2. Organisational culture is important: Only 23% agree that their organisation has invested in culture development through training and development led by HR.
  3. Access to newer, data-centric technologies to enhance collaboration and productivity: Only 21% feel that their organisation has invested in analytics and data tools to help them make informed and timely decisions. Only 22% agree that their organisation has given them tools to simplify workflows.

New World of Teams Requires New Approaches

Workplace shifts have undeniably resulted in new ways of work, where technologies have enabled increased collaboration between individuals and teams across geographies and groups. However, the study also found that there were certain gaps today that hindered collaborative and productive outcomes from teams.

The top five challenges included:

  1. Too many face to face meetings that are taking up productive time (36%);
  2. Teams are too rigid and not open to new ways of work (29%)
  3. Teams take too long to respond to internal issues (26%)
  4. Teams are not open to new initiatives to improve processes (20%)
  5. Information about the team’s work or project is scattered in multiple places (17%)

However, respondents feel that strong leadership and vision (45%), support from manager (44%) and access to technology tools for collaboration (41%) can help build more collaborative teams.

See: Are Organisations Prepared to Manage Digital Disruption?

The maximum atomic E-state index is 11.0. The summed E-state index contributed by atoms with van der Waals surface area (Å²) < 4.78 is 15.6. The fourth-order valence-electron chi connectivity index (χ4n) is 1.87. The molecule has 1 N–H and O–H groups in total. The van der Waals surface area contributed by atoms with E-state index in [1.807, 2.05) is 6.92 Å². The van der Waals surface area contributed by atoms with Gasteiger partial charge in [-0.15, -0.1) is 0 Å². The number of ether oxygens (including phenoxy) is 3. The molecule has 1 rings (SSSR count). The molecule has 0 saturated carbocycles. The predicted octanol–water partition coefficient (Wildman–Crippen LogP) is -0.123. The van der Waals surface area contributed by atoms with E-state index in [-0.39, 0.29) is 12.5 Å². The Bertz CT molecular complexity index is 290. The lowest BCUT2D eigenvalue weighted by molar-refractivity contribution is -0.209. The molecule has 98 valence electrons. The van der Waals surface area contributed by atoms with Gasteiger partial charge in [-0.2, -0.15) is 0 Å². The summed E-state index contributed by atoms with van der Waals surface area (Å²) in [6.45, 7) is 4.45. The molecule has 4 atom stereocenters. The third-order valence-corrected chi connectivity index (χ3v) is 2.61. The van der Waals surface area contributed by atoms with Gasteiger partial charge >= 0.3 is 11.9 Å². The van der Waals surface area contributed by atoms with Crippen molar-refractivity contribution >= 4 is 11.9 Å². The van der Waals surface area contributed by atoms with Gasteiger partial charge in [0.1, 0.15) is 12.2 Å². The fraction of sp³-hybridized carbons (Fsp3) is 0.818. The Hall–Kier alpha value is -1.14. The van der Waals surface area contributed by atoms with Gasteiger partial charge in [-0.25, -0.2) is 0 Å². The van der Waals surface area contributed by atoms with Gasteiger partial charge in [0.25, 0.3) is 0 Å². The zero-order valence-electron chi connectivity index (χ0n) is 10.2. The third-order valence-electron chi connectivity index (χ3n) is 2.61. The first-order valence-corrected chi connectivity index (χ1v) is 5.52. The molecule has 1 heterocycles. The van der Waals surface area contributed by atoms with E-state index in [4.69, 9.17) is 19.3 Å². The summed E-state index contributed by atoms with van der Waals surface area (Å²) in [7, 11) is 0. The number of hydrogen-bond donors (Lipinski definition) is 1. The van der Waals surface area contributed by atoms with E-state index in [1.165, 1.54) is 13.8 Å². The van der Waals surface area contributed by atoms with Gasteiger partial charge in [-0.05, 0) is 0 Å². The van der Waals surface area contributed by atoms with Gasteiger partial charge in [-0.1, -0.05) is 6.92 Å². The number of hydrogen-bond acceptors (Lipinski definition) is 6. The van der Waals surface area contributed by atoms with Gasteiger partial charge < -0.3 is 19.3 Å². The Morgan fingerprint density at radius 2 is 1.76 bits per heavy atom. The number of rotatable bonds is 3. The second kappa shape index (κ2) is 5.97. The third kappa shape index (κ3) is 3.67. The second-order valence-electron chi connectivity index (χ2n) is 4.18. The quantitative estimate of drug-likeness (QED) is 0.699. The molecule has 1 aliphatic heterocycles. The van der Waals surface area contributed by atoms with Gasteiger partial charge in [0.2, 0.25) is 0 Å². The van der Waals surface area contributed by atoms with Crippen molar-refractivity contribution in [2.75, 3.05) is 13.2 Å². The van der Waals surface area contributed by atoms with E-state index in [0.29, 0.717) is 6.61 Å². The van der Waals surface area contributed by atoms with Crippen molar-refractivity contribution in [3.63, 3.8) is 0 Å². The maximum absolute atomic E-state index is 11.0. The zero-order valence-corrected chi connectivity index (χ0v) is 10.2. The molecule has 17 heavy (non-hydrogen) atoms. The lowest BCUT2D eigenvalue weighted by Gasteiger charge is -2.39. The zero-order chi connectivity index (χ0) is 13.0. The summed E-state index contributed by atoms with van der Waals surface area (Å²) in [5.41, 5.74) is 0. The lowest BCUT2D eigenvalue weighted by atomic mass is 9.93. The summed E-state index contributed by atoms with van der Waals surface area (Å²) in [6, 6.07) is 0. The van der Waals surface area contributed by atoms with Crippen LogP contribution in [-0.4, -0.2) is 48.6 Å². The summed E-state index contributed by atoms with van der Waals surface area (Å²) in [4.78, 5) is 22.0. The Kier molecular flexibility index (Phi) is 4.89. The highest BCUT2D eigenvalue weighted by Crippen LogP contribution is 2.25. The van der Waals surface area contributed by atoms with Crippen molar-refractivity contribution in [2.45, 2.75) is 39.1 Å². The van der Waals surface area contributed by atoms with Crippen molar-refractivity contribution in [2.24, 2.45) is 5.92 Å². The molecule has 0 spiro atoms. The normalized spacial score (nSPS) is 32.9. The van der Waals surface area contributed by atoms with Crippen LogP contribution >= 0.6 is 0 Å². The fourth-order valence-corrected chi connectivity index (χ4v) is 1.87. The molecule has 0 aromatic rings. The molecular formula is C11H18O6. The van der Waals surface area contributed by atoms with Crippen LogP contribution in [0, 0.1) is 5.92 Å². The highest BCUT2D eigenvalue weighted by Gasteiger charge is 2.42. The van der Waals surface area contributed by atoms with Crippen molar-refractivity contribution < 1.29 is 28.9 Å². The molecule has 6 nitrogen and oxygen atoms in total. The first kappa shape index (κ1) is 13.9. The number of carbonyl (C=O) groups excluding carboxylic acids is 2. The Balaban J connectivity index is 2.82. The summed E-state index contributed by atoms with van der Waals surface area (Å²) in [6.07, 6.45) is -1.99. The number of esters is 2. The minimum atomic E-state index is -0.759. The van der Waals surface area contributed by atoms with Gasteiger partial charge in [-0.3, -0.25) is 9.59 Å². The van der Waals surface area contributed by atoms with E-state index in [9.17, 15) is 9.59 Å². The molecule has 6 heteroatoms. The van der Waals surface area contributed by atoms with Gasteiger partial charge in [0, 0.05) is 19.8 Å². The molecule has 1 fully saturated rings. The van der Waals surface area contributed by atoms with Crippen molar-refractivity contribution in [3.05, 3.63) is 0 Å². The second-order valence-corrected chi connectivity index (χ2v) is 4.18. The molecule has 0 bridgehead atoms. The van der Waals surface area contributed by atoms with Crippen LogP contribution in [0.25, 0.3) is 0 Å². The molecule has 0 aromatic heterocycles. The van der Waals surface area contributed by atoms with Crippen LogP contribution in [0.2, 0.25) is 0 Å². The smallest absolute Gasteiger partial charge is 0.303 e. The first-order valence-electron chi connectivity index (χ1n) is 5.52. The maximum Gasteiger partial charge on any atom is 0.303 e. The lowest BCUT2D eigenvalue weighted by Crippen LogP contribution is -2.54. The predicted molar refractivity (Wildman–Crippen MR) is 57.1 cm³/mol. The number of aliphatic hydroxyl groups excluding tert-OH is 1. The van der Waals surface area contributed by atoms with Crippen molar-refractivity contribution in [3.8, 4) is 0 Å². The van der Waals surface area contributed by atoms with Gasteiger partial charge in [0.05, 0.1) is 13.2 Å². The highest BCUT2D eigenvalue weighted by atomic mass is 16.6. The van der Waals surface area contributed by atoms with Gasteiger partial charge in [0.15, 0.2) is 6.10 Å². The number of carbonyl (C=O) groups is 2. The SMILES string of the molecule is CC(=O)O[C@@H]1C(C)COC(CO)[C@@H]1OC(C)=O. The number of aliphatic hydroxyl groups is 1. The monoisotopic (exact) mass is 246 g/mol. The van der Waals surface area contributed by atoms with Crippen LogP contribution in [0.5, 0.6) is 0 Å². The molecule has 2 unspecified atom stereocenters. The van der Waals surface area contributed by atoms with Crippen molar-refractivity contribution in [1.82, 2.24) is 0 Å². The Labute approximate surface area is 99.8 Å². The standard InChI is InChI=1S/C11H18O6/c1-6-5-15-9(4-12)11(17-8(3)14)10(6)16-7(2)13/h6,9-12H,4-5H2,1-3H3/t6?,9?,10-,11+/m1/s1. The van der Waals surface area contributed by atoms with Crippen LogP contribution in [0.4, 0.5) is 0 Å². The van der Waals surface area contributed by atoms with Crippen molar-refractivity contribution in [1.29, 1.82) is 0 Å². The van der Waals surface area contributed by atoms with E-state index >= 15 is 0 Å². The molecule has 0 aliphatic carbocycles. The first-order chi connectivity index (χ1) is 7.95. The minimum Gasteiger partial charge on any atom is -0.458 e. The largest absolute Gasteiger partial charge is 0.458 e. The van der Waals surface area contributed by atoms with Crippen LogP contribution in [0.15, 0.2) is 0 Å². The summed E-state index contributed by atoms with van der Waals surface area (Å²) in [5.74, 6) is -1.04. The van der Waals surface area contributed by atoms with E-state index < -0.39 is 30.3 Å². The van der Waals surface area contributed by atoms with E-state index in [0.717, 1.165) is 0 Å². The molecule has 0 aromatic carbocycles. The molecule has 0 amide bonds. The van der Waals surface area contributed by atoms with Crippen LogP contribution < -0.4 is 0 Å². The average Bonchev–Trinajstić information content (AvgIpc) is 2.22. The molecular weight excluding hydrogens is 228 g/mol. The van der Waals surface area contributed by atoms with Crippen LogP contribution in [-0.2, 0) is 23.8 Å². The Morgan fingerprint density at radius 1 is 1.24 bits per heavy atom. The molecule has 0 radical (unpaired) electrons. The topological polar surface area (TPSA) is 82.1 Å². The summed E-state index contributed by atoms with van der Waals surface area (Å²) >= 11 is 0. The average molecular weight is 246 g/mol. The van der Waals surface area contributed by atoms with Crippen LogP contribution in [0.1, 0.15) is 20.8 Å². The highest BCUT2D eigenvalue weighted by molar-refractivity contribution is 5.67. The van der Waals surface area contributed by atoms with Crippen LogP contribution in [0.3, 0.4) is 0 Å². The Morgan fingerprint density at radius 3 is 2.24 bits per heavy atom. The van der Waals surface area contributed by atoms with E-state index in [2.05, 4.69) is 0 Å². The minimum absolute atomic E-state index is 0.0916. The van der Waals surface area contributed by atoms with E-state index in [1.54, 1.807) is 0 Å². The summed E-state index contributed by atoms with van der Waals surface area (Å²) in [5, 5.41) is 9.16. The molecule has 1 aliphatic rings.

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Access to Newer, Collaborative Technologies will Enhance Productivity

The study found that respondents are seeking better devices to help them become more productive at work. Beyond hardware requirements, 34% hope to have access to information and data on mobile devices, 26% wish for cloud-based productivity tools and 21% hope for real-time collaboration capabilities.

When asked about emerging technologies that will help build better work environments by 2020:

  • 48% think real-time intelligences will help them make informed decisions at work
  • 44% believe Artificial Intelligence will be able to help perform tasks independently
  • 33% look forward to virtual workspaces that support instant messaging and document sharing

“As the nature of work changes, how employees collaborate and work together will be impacted as well. It is critical for business and HR leaders to seek ways to better empower individuals and remove barriers to collaborate for the digital age, especially when the study clearly identifies gaps that can be minimized with technology. However, it is also important for businesses to bridge the leadership and employee gap with more focus on people and culture,” said Wo.

The study, involved close to 4,200 working professionals from 14 markets in Asia, sought to understand shifting employee behaviours and gaps in the workplace when it came to productivity, collaboration and flexi-work practices. This included 307 respondents from Singapore.

Also read: Reimagining the Workforce in the Digital Age: Key Notes for Business Leaders